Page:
Maybe that scans in districts where the LGBT candidate is ideologically and socially set against a right-wing, or anti-LGBT, opponent. But in New York City, with progressive candidates’ LGBT credentials well established, the LGBT vote in the Democratic mayoral primary election in 2013 went de Blasio’s way, 47 versus Quinn’s 34 per cent. That has to have doubly hurt Quinn, whose advocacy for LGBT people and for the LGBT community has been long and dedicated.
Her supporters claimed Quinn had lost because of misogyny and homophobia. Gay City News editor Paul Schindler, writing at the time, eloquently captured the granular and bigger-picture failings Quinn had when it came to LGBT voters.
Quinn’s condescension towards Nixon for having the temerity to enter the race is all-consuming.
Her insults to the Post continued: “She’s an accomplished actress, a supporter of political causes and that’s a good thing. Participating in rallies is important. But she’s never run an organization. Being an actress and celebrity doesn’t make you qualified for public office. This is a time to move away from celebrity and toward progressive leadership.”
Note that “actress” and “celebrity” here are being used, barely coded, as covers for “incapable” and “naïve.”
Of course, the natural follow-up question is why “celebrity” disqualifies one from “progressive leadership,” especially if one is intelligent, committed and well-connected.
As fury rained down upon her Tuesday, Quinn took to Twitter to… make everything so much worse.
For a start, came this, where she denied doing the thing she did – making Nixon’s sexuality the point.
Then came this, where Quinn eloquently laid out the homophobia she had suffered, and why that meant she couldn’t act as cruelly as had been done to her. Except… that’s what she had done.
Then Quinn got to the point: she’s pissed off Nixon didn’t support her. She had the credentials and qualifications, dammit. Quinn seems unable to get past this, her election loss. She appears to have the worst, most publicly embarrassing loser’s complex this side of Donald Trump.
We’re not done. The final post-lesbian-insult tweet is as sour and unapologetic as the others. Quinn doesn’t believe Nixon has the record or qualifications for the job. Fine, why not say that in the first place? Why bring her own sexuality into it? Why bring Nixon's sexuality into it?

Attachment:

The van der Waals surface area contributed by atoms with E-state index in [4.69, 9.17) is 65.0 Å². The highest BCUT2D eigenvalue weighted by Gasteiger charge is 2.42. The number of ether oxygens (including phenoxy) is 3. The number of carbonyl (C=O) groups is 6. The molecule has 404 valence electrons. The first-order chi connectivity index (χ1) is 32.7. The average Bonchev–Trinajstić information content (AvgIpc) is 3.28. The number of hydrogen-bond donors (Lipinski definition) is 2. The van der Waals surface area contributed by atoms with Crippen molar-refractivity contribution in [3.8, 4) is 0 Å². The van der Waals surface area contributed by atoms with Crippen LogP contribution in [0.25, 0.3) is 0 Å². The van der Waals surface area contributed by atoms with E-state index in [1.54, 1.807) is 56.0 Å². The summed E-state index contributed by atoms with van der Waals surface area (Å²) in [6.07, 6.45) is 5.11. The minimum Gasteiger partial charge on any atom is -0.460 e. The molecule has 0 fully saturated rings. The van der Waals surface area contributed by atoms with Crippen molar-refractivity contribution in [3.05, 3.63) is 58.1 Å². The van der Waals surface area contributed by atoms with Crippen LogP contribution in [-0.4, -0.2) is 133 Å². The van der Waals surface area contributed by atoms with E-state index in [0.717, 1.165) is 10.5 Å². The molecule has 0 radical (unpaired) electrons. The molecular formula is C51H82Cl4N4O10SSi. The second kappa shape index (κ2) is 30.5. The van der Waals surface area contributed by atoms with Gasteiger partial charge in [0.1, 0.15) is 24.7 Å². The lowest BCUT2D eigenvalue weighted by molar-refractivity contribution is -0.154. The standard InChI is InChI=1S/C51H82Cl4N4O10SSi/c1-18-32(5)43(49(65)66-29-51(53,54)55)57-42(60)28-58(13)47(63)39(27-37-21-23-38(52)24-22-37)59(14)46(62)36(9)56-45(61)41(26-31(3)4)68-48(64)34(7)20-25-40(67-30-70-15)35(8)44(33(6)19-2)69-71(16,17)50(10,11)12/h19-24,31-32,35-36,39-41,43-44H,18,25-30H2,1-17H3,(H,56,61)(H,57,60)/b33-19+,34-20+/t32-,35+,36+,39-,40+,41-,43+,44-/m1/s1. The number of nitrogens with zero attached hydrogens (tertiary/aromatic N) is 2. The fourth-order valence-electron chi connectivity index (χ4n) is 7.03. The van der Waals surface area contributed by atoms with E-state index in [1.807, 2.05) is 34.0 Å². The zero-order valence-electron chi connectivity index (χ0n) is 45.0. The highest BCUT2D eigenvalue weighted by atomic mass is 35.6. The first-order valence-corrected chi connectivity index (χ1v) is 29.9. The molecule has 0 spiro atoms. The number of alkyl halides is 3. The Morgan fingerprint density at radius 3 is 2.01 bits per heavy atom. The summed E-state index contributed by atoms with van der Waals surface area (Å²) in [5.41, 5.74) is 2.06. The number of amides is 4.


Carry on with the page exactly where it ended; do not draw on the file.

“Her being a lesbian and my being a lesbian” is not the issue, Nixon told the Post. “The corruption in Albany” was Nixon’s focus, she said. “It’s time for an outsider. I’m not an Albany insider.”
Perhaps the strangest result of the day was that, after years of saying she did not want to be defined and then saying she was bisexual, Nixon defined herself as a lesbian.
Which brings us to another positive upshot or upshots: the number of times the word “lesbian” was said today (lots and lots; like a crazy procession of buses, with the phrases "qualified lesbian" and "unqualified lesbian" immediately entering the pop-cultural lexicon), and the notion that not all LGBT people are the same, think the same, or vote the same, which might be a welcome jolt for the body politic.
Time will tell if voters buy Nixon’s vision, but Quinn, once an LGBT figurehead, might ruminate herself on how and why she, a so-called progressive, today bought a fellow lesbian’s sexuality center-stage in a political race, even if she hadn't meant it to sound as it did.
It was an unwelcome echo of a time, back in the historical weeds, when homophobia had as dark a role in New York City politics as anywhere else; in the 1977 mayoral election campaign, ‘Vote For Cuomo, Not The Homo’ appeared as a poster in the election battle between Mario Cuomo, father of Andrew, and (eventual victor) Ed Koch. (Cuomo denied the posters were his doing.)
Whatever her explanations now, in the moment Quinn used “unqualified lesbian,” with "lesbian" a key component of that insult, she did it to damage and demean Nixon. It’s the kind of remark Quinn herself might have once rightly condemned as a morsel of red meat to bigots.
If what Quinn peddled Tuesday is the mark of a “qualified lesbian,” expect an imminent roaring trade in “unqualified lesbian” T-shirts.